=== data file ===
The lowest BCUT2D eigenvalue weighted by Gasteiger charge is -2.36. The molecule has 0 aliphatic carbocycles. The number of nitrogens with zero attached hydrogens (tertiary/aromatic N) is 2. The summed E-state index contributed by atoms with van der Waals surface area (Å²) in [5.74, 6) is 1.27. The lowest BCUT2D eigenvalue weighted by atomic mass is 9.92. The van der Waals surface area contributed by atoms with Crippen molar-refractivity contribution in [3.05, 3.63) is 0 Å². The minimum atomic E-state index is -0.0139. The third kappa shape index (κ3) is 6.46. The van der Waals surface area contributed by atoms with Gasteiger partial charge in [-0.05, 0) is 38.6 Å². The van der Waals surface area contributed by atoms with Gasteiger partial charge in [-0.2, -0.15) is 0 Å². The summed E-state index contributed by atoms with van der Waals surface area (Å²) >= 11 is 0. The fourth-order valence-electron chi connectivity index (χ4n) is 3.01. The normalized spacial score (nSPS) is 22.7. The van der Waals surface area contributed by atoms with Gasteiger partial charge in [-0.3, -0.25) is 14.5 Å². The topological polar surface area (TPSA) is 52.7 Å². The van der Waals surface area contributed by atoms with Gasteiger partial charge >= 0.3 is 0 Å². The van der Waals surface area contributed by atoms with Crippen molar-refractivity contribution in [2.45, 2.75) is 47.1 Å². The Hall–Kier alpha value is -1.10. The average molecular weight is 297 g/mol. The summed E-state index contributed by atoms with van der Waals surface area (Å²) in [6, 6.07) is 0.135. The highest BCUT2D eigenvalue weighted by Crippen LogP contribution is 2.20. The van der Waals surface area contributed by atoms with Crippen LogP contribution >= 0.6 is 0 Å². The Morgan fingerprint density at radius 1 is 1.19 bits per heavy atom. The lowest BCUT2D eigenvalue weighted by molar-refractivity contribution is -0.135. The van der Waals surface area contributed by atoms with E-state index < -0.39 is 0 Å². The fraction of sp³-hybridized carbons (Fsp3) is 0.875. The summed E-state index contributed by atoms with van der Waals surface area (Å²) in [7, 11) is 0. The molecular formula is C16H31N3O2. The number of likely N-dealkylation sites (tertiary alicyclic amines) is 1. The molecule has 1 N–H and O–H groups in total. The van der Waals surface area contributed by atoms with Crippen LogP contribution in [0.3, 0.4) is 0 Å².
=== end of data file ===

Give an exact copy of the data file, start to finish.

The lowest BCUT2D eigenvalue weighted by Gasteiger charge is -2.36. The molecule has 0 aliphatic carbocycles. The number of nitrogens with zero attached hydrogens (tertiary/aromatic N) is 2. The summed E-state index contributed by atoms with van der Waals surface area (Å²) in [5.74, 6) is 1.27. The lowest BCUT2D eigenvalue weighted by atomic mass is 9.92. The van der Waals surface area contributed by atoms with Crippen molar-refractivity contribution in [3.05, 3.63) is 0 Å². The minimum atomic E-state index is -0.0139. The third kappa shape index (κ3) is 6.46. The van der Waals surface area contributed by atoms with Gasteiger partial charge in [-0.05, 0) is 38.6 Å². The van der Waals surface area contributed by atoms with Gasteiger partial charge in [-0.2, -0.15) is 0 Å². The summed E-state index contributed by atoms with van der Waals surface area (Å²) >= 11 is 0. The fourth-order valence-electron chi connectivity index (χ4n) is 3.01. The normalized spacial score (nSPS) is 22.7. The van der Waals surface area contributed by atoms with Gasteiger partial charge in [-0.3, -0.25) is 14.5 Å². The topological polar surface area (TPSA) is 52.7 Å². The van der Waals surface area contributed by atoms with Gasteiger partial charge >= 0.3 is 0 Å². The van der Waals surface area contributed by atoms with Crippen molar-refractivity contribution in [2.45, 2.75) is 47.1 Å². The Hall–Kier alpha value is -1.10. The average molecular weight is 297 g/mol. The summed E-state index contributed by atoms with van der Waals surface area (Å²) in [6, 6.07) is 0.135. The highest BCUT2D eigenvalue weighted by Crippen LogP contribution is 2.20. The van der Waals surface area contributed by atoms with Crippen LogP contribution >= 0.6 is 0 Å². The Morgan fingerprint density at radius 1 is 1.19 bits per heavy atom. The lowest BCUT2D eigenvalue weighted by molar-refractivity contribution is -0.135. The van der Waals surface area contributed by atoms with E-state index < -0.39 is 0 Å². The fraction of sp³-hybridized carbons (Fsp3) is 0.875. The summed E-state index contributed by atoms with van der Waals surface area (Å²) in [7, 11) is 0. The molecular formula is C16H31N3O2. The number of likely N-dealkylation sites (tertiary alicyclic amines) is 1. The molecule has 1 N–H and O–H groups in total. The van der Waals surface area contributed by atoms with Crippen LogP contribution in [0.3, 0.4) is 0 Å².